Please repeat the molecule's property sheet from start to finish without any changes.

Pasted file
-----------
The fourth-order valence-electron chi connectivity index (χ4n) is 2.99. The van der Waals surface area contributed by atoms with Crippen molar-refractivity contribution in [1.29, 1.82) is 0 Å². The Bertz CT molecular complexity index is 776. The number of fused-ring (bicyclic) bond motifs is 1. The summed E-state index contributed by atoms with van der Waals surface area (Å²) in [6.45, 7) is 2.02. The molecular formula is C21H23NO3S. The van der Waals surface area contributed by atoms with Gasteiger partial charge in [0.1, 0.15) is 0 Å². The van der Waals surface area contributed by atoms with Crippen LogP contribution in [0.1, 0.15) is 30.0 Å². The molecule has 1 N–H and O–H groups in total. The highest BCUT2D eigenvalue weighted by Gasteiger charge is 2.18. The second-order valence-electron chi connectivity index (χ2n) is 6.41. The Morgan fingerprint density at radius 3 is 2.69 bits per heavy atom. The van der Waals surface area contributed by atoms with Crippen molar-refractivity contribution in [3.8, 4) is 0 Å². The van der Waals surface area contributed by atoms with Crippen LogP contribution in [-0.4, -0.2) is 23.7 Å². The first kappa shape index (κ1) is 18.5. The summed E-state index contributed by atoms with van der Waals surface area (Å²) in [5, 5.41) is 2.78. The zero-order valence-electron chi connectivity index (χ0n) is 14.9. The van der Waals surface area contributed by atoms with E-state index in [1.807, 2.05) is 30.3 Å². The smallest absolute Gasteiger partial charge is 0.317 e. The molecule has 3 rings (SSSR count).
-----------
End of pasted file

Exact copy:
The fourth-order valence-electron chi connectivity index (χ4n) is 2.99. The van der Waals surface area contributed by atoms with Crippen molar-refractivity contribution in [1.29, 1.82) is 0 Å². The Bertz CT molecular complexity index is 776. The number of fused-ring (bicyclic) bond motifs is 1. The summed E-state index contributed by atoms with van der Waals surface area (Å²) in [6.45, 7) is 2.02. The molecular formula is C21H23NO3S. The van der Waals surface area contributed by atoms with Gasteiger partial charge in [0.1, 0.15) is 0 Å². The van der Waals surface area contributed by atoms with Crippen LogP contribution in [0.1, 0.15) is 30.0 Å². The molecule has 1 N–H and O–H groups in total. The highest BCUT2D eigenvalue weighted by Gasteiger charge is 2.18. The second-order valence-electron chi connectivity index (χ2n) is 6.41. The Morgan fingerprint density at radius 3 is 2.69 bits per heavy atom. The van der Waals surface area contributed by atoms with Crippen molar-refractivity contribution in [3.8, 4) is 0 Å². The van der Waals surface area contributed by atoms with Crippen LogP contribution in [-0.4, -0.2) is 23.7 Å². The first kappa shape index (κ1) is 18.5. The summed E-state index contributed by atoms with van der Waals surface area (Å²) in [5, 5.41) is 2.78. The zero-order valence-electron chi connectivity index (χ0n) is 14.9. The van der Waals surface area contributed by atoms with E-state index in [1.807, 2.05) is 30.3 Å². The smallest absolute Gasteiger partial charge is 0.317 e. The molecule has 3 rings (SSSR count).